(Data and computations for this post can be found here.)
Correlating Ice Cream Sales and Violent Crime Rates
In my last post, I said that several textbooks use the correlation between ice cream sales and violent crime rates to show that correlation does not imply causation. However, every textbook and article I found on the subject only stated this correlation and did little to back it up.
When a source did include any evidence to back up the claim of ice cream sales and violent crime rates being positively correlated, the proof was rather weak. The data for ice cream sales usually came from business reports (like this one) that only share their data for a steep price. And most of the crime reports (like this one) used to back up the claim are very location specific (usually within a single city), and the ice cream sales used to compare were not equivalently localized.
Wanting to do a thorough job in writing that post, I felt compelled to show this correlation myself.
Hunting for the Data
The entire process of finding suitable data sets proved to be several degrees of magnitude harder than I expected.
Initially, I tried finding current US ice cream sales data, but the only sources I could find charged a lot of money to get access, and this blog isn’t a huge cash cow that affords me thousands of dollars to buy a single data set. I also tried open sources, but I never found any data that was recent enough or complete enough to be worth using. The only semi-usable ice cream data I found (from Ch 4 of this textbook) was from the 1950s, but hey, beggars can’t be choosers.
So then I went on to try finding crime rates for the same time frame as the ice cream data. However, all the credible sources I could find only had crime statistics for more recent years. For example, the FBI’s crime statistics only go back to 1960. So close!
My initial goal was to find recent and US-centric data. Since loosening the recency restriction prooved fruitless, I had no choice at this point but to relax the US-centric restriction and go global. I had much better luck going this route, and I found two data sets of recent (1995 to 2010) ice cream sales and homicide rates for a number of countries. Both data sets came from the United Nations.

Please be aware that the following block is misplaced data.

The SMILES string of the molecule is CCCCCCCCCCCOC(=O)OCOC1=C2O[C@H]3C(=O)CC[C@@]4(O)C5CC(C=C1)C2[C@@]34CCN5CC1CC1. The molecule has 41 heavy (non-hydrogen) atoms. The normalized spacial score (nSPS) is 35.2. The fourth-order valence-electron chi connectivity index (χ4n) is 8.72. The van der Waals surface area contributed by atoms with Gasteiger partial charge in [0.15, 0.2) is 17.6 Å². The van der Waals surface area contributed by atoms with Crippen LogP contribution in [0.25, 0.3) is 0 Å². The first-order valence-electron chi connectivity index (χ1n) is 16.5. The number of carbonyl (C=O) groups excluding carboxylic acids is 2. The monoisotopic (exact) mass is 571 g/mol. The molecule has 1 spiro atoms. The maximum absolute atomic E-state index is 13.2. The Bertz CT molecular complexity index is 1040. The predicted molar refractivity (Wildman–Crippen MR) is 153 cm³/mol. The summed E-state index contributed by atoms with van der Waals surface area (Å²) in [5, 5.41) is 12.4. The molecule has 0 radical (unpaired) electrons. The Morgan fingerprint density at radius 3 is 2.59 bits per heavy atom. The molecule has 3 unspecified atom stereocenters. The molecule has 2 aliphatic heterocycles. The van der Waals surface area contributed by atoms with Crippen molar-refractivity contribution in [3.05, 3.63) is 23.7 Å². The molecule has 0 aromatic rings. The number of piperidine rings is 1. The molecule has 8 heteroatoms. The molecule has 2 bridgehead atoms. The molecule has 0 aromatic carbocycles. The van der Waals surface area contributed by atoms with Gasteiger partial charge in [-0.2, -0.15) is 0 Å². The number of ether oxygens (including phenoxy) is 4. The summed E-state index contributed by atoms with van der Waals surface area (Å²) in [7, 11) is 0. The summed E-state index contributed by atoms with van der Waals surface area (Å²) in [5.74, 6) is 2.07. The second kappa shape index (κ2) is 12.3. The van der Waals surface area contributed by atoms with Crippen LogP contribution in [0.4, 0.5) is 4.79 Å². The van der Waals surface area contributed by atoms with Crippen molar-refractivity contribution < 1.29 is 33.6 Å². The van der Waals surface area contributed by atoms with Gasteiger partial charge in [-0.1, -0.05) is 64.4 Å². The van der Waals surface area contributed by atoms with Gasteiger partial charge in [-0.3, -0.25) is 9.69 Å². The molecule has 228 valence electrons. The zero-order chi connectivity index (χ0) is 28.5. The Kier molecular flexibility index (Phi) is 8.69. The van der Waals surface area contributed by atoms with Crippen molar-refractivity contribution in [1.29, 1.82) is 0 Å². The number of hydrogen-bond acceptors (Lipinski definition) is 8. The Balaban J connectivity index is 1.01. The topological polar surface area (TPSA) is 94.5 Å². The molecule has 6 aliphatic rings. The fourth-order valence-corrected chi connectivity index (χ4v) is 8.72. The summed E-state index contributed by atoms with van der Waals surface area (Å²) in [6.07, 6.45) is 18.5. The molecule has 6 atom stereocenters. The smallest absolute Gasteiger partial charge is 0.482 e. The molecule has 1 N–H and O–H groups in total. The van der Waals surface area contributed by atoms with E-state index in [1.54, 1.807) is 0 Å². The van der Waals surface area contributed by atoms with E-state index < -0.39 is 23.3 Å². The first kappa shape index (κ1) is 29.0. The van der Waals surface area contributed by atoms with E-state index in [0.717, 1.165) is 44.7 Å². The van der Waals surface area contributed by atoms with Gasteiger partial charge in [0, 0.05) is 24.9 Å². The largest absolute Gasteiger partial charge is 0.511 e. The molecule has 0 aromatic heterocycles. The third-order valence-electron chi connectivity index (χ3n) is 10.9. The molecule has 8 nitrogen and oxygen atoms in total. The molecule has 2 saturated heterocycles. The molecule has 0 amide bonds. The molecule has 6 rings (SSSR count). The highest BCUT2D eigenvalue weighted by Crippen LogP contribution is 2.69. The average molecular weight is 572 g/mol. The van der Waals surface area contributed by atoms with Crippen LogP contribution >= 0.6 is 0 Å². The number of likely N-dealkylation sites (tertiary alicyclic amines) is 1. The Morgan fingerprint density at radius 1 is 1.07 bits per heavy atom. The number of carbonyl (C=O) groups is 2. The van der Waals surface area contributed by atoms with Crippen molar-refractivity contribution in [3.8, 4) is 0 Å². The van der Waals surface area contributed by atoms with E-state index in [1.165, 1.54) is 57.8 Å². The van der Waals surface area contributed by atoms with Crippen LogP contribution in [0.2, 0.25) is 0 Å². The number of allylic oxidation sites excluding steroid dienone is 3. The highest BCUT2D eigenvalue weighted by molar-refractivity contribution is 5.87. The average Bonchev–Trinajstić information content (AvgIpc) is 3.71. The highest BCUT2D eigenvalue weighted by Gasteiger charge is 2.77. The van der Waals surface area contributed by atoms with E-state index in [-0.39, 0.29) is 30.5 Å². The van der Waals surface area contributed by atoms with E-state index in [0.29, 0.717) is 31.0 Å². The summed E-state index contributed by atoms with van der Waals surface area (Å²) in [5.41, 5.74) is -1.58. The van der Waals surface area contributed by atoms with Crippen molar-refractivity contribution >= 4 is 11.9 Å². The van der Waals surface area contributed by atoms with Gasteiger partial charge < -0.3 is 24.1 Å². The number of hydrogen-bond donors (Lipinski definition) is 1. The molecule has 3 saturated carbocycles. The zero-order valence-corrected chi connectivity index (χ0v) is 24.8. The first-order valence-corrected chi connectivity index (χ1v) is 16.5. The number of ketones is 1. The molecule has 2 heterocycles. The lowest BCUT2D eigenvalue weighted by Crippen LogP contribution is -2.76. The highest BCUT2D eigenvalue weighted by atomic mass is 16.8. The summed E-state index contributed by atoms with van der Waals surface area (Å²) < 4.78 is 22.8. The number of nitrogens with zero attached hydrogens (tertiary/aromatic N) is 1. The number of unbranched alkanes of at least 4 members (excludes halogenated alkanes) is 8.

Crunching the Data
Excited to be done with the arduous search for data sets that matched on geographic location and time frame, I immediately jumped into prepping the data. I merged the two data sets on Year and Country so that I could easily compare, say, ice cream sales with the homicide rate in Albania in 2009.
There were some missing data, though, so I decided to drop all rows with any null values. That left me with 291 rows, which I felt was enough to show the correlations I was looking for.
So here I was, all of my data gathered and prepared, ready for that moment of glory when I would see a beautifully correlated graph between ice cream sales and violent crime rates, like I had been promised. I graphed all the data on a scatter plot of homicide rates vs ice cream sales, and was dismayed to see the result looking like this.
The clear correlation I was expecting is no where to be seen. Using this data, the correlation between ice cream sales and homicides is only 0.135196. This graph is much less a proof of the correlation between ice cream sales and violent crime rates as it is an accurate representation of my tears upon realizing my utter failure.
After a bit of reflection, though, I realized that the data had not failed me, but I had failed the data. In my eagerness to show a correlation that I was sure existed just to prove my point, I overlooked a glaring flaw in my choice of data sets.
Since I used global data, the included countries’ wealths varied tremendously. Consider Canada (ranked 11th by GDP) and Albania (ranked 125th by GDP), and imagine how their respective wealths impact their ice cream culture. The wealthier the country, the greater their access to ice cream. This global trend was much stronger than the correlation between ice cream sales and homicide rates, causing the data to be heavily weighted to the low-homicide-rate end of the graph, thus drowning out any small correlation there may have been between ice cream sales and homicides.
Planning ahead can save you a lot of wasted time. If only I had listened to Max Shron’s advice from a previous post of mine, I would have focused more on the planning aspect instead of jumping straight into playing with the data. If I’d given more thought to the global trends of ice cream consumption and wealth being heavily correlated, I could have avoided working with that data the way I did.
Don’t give in to temptation of bending the data to prove your point. After I felt the defeat of not being able to prove my point, I could have continued working to get the data to tell the story I wanted it to tell. I could have removed the rows that didn’t fit into my narrative. But that would be the antithesis of Data Science and Science in general.
Know when to give up. This again goes back to Max Shron’s advice of focusing on the why of your data project. I realized that maybe it wasn’t necessary to show this correlation when I wasn’t planning on using it for anything. I only needed it to justify my use of the phrase “Ice Cream Crimes” in future posts when pointing out other examples of poor data techniques. I decided it wasn’t worth it to go back to the drawing board at this point and to spend even more hours on a fruitless endeavor that I’d probably start resenting soon. After all, ice cream tastes a lot better than sour grapes anyway.